playing catchup: a meditation for Orlando, and two play reviews (at TFPO)

I've been neglectful in updating the blog with what little writing I'm doing these days - I have a doctor's note if you want it.

So here's the latest since my review of those For Beginners books:

  • Orlando: A Meditation for Loving-Kindness Another day in America. Another mass shooting. Another grievous wound. The news will swell with posturing politicians, opiniated commentators, circular policy debates, and strident finger-pointing. Beating through the noise will be human hearts suffering over the loss of life. We will remember the victims. People with names. People targeted because of their sexual orientation. I have previously written about ... CONTINUE READING AT THE FRONT PAGE ONLINE
  • The Existential Superhero Takes a Leap (theatre review of The Superhero and his Charming Wife)Interpretative dance, moving platforms with gymnastics, video backgrounds, crafty props – these elements form the raw materials of writer/director Aaron Hendry and Not Man Apart Physical Theatre Ensemble’s imaginative and exuberant theatrical experience, The Superhero and his Charming Wife. But ... CONTINUE READING AT THE FRONT PAGE ONLINE
  • A Lukewarm Dinner at the Odyssey (theatre review of Dinner at Home Between Deaths) - There comes a moment in Dinner at Home Between Deaths when it seems like the characters will sail into the bleak waters charted by Swimming with Sharks, the singularly unpleasant film starring Kevin Spacey and Frank Whaley. We are mercifully spared the pointless nasty cynicism, but the ... CONTINUE READING AT THE FRONT PAGE ONLINE


Can two "For Beginners" Books Fight Racism? (at TFPO)

Although my review of Black Panthers for Beginners and Civil Rights for Beginners, within a discussion of race in America, is focused on "right-wing" racism, it would be worthwhile to examine how "left-wing" identity politics pose their own set of challenges in terms of achieving social justice. In brief, it seems to me that where right-wing identity politics are tribal, manichean, and absolutist, left-wing identity politics are more discursive and relative. The problem with this sort of postmodernist form of identity-conception is the tendency to favour the theoretical and symbolic over the empirical and practical -hence, the internecine struggle that tends to hinder unity among various identity groups.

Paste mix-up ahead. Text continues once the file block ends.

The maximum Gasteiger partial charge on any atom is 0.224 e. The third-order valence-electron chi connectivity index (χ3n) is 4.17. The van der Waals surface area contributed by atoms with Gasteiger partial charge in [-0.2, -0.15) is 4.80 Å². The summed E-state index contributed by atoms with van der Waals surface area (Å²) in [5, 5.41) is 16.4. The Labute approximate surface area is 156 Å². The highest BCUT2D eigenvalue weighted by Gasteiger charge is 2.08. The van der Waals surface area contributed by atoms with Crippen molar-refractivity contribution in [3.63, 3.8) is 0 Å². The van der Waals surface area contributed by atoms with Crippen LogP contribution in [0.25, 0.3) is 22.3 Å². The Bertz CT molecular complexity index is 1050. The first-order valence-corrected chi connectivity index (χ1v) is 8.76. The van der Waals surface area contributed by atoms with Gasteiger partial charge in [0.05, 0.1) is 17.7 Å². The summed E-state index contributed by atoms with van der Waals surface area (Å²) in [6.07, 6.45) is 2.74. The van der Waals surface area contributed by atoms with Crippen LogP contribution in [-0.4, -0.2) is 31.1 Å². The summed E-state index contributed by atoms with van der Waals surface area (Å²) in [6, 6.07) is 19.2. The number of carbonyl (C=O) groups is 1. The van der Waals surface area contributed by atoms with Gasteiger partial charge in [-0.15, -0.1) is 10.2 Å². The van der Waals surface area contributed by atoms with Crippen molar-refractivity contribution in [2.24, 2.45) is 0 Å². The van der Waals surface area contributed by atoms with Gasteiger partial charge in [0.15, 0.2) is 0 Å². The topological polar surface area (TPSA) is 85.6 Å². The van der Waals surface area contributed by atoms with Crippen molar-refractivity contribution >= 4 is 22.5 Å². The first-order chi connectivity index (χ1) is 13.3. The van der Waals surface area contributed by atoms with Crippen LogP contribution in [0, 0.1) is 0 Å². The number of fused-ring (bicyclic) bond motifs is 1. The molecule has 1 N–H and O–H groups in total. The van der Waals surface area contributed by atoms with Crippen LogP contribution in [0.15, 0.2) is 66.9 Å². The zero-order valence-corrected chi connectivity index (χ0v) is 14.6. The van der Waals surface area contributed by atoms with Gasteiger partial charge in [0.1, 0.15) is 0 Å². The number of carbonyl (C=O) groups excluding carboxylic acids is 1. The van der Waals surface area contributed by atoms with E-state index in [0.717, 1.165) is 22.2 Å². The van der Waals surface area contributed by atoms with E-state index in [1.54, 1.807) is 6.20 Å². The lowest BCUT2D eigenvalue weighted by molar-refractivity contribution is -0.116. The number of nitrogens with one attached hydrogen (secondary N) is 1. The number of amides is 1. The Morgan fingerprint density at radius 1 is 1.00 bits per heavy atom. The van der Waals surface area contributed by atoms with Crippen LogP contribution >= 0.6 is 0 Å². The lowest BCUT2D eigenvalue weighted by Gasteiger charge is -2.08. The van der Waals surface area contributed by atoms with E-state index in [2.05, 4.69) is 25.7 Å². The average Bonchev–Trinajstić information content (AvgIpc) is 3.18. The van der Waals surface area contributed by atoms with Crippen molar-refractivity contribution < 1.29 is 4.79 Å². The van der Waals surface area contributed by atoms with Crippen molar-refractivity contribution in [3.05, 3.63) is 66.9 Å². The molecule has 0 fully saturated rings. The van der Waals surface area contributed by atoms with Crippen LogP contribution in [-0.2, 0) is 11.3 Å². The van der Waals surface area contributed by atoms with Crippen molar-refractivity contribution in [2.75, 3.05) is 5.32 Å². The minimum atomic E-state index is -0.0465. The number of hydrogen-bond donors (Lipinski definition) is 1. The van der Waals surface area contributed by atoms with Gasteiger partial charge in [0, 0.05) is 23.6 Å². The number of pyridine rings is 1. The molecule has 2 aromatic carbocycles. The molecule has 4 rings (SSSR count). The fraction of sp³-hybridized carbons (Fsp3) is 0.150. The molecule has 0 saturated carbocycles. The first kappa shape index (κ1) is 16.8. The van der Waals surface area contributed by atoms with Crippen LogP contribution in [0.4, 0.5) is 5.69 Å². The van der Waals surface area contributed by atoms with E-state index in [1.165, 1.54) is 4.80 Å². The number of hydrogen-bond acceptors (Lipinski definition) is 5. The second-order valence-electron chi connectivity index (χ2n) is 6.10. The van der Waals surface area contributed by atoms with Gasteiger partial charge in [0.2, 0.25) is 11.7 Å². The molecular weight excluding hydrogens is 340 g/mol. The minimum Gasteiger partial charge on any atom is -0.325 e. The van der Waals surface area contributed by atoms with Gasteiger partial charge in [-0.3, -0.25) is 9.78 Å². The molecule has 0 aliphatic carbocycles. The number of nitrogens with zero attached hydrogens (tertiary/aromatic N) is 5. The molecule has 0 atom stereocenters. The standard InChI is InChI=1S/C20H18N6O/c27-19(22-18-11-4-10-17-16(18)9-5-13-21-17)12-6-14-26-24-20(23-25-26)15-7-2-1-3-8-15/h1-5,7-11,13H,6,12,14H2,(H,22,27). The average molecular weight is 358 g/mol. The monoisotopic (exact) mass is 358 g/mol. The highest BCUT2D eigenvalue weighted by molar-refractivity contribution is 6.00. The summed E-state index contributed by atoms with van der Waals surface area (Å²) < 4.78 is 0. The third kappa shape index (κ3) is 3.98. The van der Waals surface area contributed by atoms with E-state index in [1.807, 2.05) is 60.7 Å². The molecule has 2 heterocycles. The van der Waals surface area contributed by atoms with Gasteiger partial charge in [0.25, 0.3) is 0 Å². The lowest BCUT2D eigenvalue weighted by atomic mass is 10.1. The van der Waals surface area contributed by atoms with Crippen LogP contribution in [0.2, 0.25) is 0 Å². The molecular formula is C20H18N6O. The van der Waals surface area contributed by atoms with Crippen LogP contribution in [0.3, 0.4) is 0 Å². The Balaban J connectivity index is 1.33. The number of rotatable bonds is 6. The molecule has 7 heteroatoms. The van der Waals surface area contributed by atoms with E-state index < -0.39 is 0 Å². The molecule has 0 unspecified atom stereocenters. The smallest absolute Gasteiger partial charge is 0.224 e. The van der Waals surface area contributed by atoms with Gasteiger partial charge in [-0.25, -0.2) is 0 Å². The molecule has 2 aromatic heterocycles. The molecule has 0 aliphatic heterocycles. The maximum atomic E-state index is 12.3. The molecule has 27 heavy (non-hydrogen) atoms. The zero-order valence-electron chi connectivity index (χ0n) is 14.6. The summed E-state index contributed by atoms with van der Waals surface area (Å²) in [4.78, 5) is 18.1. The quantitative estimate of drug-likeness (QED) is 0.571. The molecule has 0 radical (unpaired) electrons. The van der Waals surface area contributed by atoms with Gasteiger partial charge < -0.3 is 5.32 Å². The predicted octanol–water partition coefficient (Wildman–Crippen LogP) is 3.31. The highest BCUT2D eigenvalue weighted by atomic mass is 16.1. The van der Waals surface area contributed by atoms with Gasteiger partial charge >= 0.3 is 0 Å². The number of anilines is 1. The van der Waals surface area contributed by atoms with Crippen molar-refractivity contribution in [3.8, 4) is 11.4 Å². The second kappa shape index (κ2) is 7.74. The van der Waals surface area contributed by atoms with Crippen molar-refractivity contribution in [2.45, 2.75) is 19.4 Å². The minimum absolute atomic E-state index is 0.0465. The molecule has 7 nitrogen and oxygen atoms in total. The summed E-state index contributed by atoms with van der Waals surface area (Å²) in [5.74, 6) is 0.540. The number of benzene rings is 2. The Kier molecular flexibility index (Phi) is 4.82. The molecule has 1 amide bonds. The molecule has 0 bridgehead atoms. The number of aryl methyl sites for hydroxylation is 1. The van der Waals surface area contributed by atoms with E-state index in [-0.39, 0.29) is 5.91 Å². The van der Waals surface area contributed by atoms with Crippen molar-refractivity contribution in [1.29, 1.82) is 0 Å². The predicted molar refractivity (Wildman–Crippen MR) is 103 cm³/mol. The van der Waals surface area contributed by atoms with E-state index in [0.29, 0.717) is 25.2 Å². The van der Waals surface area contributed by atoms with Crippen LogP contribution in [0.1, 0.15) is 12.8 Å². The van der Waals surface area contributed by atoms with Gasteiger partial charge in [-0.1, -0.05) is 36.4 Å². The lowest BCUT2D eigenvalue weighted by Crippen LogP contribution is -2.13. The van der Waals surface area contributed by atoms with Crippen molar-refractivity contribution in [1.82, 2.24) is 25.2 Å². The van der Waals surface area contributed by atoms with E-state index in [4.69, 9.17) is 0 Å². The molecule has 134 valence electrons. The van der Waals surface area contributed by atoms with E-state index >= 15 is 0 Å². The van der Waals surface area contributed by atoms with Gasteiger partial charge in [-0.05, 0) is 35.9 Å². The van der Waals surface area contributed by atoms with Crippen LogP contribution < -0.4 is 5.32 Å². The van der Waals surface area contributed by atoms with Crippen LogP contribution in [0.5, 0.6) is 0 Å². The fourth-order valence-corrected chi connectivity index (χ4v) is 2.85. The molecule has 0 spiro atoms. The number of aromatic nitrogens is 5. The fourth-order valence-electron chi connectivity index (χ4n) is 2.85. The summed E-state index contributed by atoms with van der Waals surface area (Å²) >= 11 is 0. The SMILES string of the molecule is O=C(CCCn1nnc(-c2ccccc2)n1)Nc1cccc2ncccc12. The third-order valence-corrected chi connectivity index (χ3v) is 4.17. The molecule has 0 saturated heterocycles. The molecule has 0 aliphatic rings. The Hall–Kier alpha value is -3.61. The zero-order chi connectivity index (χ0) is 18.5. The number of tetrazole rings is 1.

Anyway, that's a big discussion in and of itself. The point still remains that the Republican party and its parade of grotesques remains the single biggest obstacle to having a rational discussion on the topic let alone implementing solutions that will genuinely help non-white ethnicities achieve social parity.

As always, these For Beginners books provide a valuable starting point, in this case by offering an accessible entry point to the history of the Civil Rights movement in general and the Black Panthers in particular.



on netflix: dimension-hopping with "parallels"

I came out of watching Parallels feeling the rush that comes with being exposed to high-concept science-fiction. A mysterious building that serves as a focal point for travelling between parallel universes? Yes, please! Years after Sliders went off the air – and failed to catch on with me given storytelling marred by behind-the-scenes production shenanigans, character switch-ups, and a series cliffhanger – now seems like a ripe time to revisit the concept with a grittier, hard-science approach.

There was every reason to be optimistic, as the show is the creation of Christopher Leone and Laura Harkcom, the pair who delivered the underrated but fiendishly clever miniseries The Lost Room. Having already demonstrated a thrilling flair for handling space/time anomalies with a sci-fi perspective, I was curious to see how they would freshen up a familiar concept.

The good news is that Parallels is, overall, rather gripping. Unfortunately, it suffers from its ambiguous status as a movie slash series pilot slash digital product. With too many ideas crammed into 83 minutes, it doesn’t offer enough of a self-contained narrative arc for it to stand reasonably on its own, even as it sets pieces on the chessboard for the long game. Its last 10 minutes alone raises more questions and introduces more plot points than a cliffhanger, however intriguing and appetite-whetting, should be asked to handle without being frustrating and anti-climatic.